People forget the reasons why some markets exist, what their function in support of the real economy is fundamentally all about.

The responsibility for this distortion of the markets, and their taxing effects on the real economy, are the responsibility of the Congress and the regulators. Unfortunately they have been bought by unenlightened, short term self-interest in a variety of ways. And the same people who bought them have sold the public a bill of goods, and appealed to the worst of their emotions to keep them from thinking.

And the public bears some responsibility in this for their long standing willingness to see themselves and their fellows duped, abused, and ill-used for the sake of some outlandishly misguided idealism or a craven selfishness.

There is nothing new or unique in this. As long as there have been markets there have been those who would tip the scales, cheat and defraud, buy the judges, and take what belongs to others, often hiding their misdeeds under sanctimonious camouflage like slogans about freedom and the flag.

The difference is that this time it is not our fathers and grandfathers and great grandfathers that stand the watch on the wall, but ourselves. And our children and grandchildren will live with the results of our faithfulness or folly.

This deterioration in the quality of the markets is another nail in the coffin for the efficient markets hypothesis, and the power of deregulation to free the natural goodness of traders and bankers in its full flower.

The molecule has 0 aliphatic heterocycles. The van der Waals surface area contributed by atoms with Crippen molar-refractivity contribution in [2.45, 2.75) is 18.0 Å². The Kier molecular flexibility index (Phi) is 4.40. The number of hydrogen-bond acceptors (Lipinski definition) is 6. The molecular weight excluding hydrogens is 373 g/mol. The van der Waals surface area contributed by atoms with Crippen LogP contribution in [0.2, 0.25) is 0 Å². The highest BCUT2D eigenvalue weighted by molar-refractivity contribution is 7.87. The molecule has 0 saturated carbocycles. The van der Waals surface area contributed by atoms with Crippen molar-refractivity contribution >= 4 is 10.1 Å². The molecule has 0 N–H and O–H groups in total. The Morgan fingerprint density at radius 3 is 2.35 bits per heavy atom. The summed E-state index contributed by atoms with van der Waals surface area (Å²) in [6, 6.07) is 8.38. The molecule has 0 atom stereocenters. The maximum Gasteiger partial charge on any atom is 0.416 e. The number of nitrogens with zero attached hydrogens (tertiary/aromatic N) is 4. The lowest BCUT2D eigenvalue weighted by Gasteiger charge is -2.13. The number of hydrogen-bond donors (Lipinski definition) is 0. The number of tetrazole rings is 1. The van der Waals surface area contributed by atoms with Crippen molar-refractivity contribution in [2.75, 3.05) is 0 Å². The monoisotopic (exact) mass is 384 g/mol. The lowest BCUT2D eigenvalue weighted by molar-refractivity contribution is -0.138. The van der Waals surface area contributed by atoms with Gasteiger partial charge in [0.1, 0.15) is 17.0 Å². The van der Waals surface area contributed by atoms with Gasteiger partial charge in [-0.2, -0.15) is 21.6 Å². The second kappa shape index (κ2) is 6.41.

Order in society is the result of hard work, sacrifice, integrity and a never ending devotion to the principles of justice. On the other hand, the natural outcome of unbridled greed and fear is crime, injustice, and anarchy.

Algorithms Gone Wild - AGAIN, and AGAIN, and AGAIN
By Dan Norcini
April 13, 2012

What more is left to say at this point other than the fact that the hedge fund computers and their damnable algorithms have destroyed the integrity of the US futures markets. The sheer size, extent, ferocity and volatility of the moves that these pestilential computers are creating have rendered these markets basically useless for what they originally came into being for, namely, risk management for commercial entities.

Price swings of this magnitude are blowing up hedged positions put on by commercials and other end users/merchants/processors, etc. While margins are reduced for legitimate hedgers, they still must meet any and all margin calls on any hedged position, whether that is a long position or a short position. Some will say that all they need to do is to buy or sell the corresponding physical commodity and while simultaneously lifting the hedge. That might work fine on paper but in the real world it is a fabrication.